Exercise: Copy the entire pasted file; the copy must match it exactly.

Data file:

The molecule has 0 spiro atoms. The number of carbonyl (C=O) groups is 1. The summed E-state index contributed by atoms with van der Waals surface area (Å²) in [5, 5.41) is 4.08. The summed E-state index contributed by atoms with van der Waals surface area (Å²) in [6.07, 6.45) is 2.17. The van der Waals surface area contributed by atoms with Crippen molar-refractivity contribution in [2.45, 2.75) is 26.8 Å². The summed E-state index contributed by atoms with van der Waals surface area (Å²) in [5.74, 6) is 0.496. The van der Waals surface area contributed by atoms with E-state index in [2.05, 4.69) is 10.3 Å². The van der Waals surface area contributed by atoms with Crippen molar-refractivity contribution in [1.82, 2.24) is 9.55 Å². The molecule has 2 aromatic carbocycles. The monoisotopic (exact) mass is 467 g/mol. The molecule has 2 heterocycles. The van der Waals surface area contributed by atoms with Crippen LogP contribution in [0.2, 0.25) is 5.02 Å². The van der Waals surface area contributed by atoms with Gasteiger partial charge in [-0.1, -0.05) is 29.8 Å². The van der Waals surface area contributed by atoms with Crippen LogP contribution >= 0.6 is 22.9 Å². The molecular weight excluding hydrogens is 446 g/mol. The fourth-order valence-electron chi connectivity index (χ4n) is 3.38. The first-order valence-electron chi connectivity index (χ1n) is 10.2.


The molecule has 0 spiro atoms. The number of carbonyl (C=O) groups is 1. The summed E-state index contributed by atoms with van der Waals surface area (Å²) in [5, 5.41) is 4.08. The summed E-state index contributed by atoms with van der Waals surface area (Å²) in [6.07, 6.45) is 2.17. The van der Waals surface area contributed by atoms with Crippen molar-refractivity contribution in [2.45, 2.75) is 26.8 Å². The summed E-state index contributed by atoms with van der Waals surface area (Å²) in [5.74, 6) is 0.496. The van der Waals surface area contributed by atoms with E-state index in [2.05, 4.69) is 10.3 Å². The van der Waals surface area contributed by atoms with Crippen molar-refractivity contribution in [1.82, 2.24) is 9.55 Å². The molecule has 2 aromatic carbocycles. The monoisotopic (exact) mass is 467 g/mol. The molecule has 2 heterocycles. The van der Waals surface area contributed by atoms with Crippen LogP contribution in [0.2, 0.25) is 5.02 Å². The van der Waals surface area contributed by atoms with Gasteiger partial charge in [-0.1, -0.05) is 29.8 Å². The van der Waals surface area contributed by atoms with Crippen LogP contribution >= 0.6 is 22.9 Å². The molecular weight excluding hydrogens is 446 g/mol. The fourth-order valence-electron chi connectivity index (χ4n) is 3.38. The first-order valence-electron chi connectivity index (χ1n) is 10.2.